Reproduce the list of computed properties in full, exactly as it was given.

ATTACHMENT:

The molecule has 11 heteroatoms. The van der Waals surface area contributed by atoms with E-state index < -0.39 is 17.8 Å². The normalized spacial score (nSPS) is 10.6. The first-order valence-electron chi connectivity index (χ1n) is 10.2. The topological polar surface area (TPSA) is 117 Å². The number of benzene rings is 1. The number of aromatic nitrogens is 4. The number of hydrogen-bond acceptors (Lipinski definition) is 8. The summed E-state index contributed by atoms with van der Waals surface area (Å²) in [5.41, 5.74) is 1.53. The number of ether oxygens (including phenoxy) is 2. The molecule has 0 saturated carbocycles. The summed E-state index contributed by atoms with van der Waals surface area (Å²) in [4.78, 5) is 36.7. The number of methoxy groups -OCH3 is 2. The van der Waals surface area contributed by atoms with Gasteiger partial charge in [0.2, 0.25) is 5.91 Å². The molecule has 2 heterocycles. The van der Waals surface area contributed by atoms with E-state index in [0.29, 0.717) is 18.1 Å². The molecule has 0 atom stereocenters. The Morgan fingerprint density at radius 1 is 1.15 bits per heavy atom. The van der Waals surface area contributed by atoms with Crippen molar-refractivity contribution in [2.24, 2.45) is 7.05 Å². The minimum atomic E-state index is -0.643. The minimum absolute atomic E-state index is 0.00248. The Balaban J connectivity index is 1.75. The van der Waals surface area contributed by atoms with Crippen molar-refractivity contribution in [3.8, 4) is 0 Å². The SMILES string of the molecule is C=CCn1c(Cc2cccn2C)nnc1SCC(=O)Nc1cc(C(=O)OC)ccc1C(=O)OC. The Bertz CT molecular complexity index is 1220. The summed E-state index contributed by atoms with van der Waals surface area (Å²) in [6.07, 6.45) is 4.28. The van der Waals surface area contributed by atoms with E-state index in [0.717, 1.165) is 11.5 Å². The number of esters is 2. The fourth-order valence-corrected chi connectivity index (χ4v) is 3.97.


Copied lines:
The molecule has 11 heteroatoms. The van der Waals surface area contributed by atoms with E-state index < -0.39 is 17.8 Å². The normalized spacial score (nSPS) is 10.6. The first-order valence-electron chi connectivity index (χ1n) is 10.2. The topological polar surface area (TPSA) is 117 Å². The number of benzene rings is 1. The number of aromatic nitrogens is 4. The number of hydrogen-bond acceptors (Lipinski definition) is 8. The summed E-state index contributed by atoms with van der Waals surface area (Å²) in [5.41, 5.74) is 1.53. The number of ether oxygens (including phenoxy) is 2. The molecule has 0 saturated carbocycles. The summed E-state index contributed by atoms with van der Waals surface area (Å²) in [4.78, 5) is 36.7. The number of methoxy groups -OCH3 is 2. The van der Waals surface area contributed by atoms with Gasteiger partial charge in [0.2, 0.25) is 5.91 Å². The molecule has 2 heterocycles. The van der Waals surface area contributed by atoms with E-state index in [0.29, 0.717) is 18.1 Å². The molecule has 0 atom stereocenters. The Morgan fingerprint density at radius 1 is 1.15 bits per heavy atom. The van der Waals surface area contributed by atoms with Crippen molar-refractivity contribution in [2.24, 2.45) is 7.05 Å². The minimum atomic E-state index is -0.643. The minimum absolute atomic E-state index is 0.00248. The Balaban J connectivity index is 1.75. The van der Waals surface area contributed by atoms with Crippen molar-refractivity contribution in [3.8, 4) is 0 Å². The SMILES string of the molecule is C=CCn1c(Cc2cccn2C)nnc1SCC(=O)Nc1cc(C(=O)OC)ccc1C(=O)OC. The Bertz CT molecular complexity index is 1220. The summed E-state index contributed by atoms with van der Waals surface area (Å²) in [6.07, 6.45) is 4.28. The van der Waals surface area contributed by atoms with E-state index in [0.717, 1.165) is 11.5 Å². The number of esters is 2. The fourth-order valence-corrected chi connectivity index (χ4v) is 3.97.